• Building-Democracy on the Sand: Advances and Setbacks in Indonesia edited by Willy Purna Samadhi and Nicolaas Warouw. These nine essays are by academics and analysts associated with Demos, the Indonesian research-based democracy promotion organisation. This, the third Demos study, is based on the extensive 2007 survey of the views of over 900 activists throughout the country and also the results of a similar survey in 2003. Indonesia's democracy is described as a "held back, top-down democracy dominated by elites". Many factors are explored and discussed. It is urged that efforts be made to establish non-party-dominated political blocs to foster more popular representation and participation and to foster the development of democratic decision-making. Detailed tables present the survey methods and findings. Bibliography.
  • Problems of Democratisation in Indonesia: Elections, Institutions and Society edited by Edward Aspinall and Marcus Mietzer. Alternately lauded as a democratic success story and decried as a flawed democracy, Indonesia deserves serious consideration by anyone concerned with the global state of democracy. Yet, more than ten years after the collapse of the authoritarian Suharto regime, we still know little about how the key institutions of Indonesian democracy actually function. This book, written by leading democracy experts and scholars of Indonesia, presents a sorely needed study of the inner workings of Indonesia's political system, and its interactions with society. Combining careful case studies with an eye to the big picture, it is an indispensable guide to democratic Indonesia, its achievements, shortcomings and continuing challenges.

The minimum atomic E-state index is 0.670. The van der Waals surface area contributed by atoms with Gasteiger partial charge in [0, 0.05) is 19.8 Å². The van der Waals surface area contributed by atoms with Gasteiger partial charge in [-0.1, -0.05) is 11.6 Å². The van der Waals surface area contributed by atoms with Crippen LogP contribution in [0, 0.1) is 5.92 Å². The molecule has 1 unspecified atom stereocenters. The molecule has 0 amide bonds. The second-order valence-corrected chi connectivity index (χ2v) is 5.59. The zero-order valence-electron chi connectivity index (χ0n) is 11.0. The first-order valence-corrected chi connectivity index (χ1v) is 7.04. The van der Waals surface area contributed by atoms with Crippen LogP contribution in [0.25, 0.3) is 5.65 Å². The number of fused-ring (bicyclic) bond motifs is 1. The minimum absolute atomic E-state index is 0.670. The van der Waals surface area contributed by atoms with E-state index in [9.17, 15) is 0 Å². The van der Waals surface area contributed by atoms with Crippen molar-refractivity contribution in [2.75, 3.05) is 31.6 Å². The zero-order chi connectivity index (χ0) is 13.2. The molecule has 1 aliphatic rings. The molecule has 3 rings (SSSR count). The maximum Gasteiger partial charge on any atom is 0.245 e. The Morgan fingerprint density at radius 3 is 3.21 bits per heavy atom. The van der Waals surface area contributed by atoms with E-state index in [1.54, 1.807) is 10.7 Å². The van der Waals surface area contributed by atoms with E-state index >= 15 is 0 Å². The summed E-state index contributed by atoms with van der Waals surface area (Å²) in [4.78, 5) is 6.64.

• Surviving Against The Odds: Village Industry in Indonesia by S. Ann Dunham. President Barack Obama's mother, S. Ann Dunham, was an economic anthropologist and rural development consultant who worked in several countries, including Indonesia. She died in 1995, at the age of 52, before having the opportunity to revise her dissertation for publication, as she had planned. Her dissertation has now been revised at the request of Dunham's daughter, Maya Soetoro-Ng, and the result is Surviving Against All Odds, a book based on Dunham's research into non-agricultural activities in rural Indonesia, namely blacksmithing and other small metalwork industries, over a period of fourteen years among the rural metalworkers of Java. It provides detailed insights into economic anthropology, blacksmithing, and local life and labour in a Javanese village. With bibliography and index.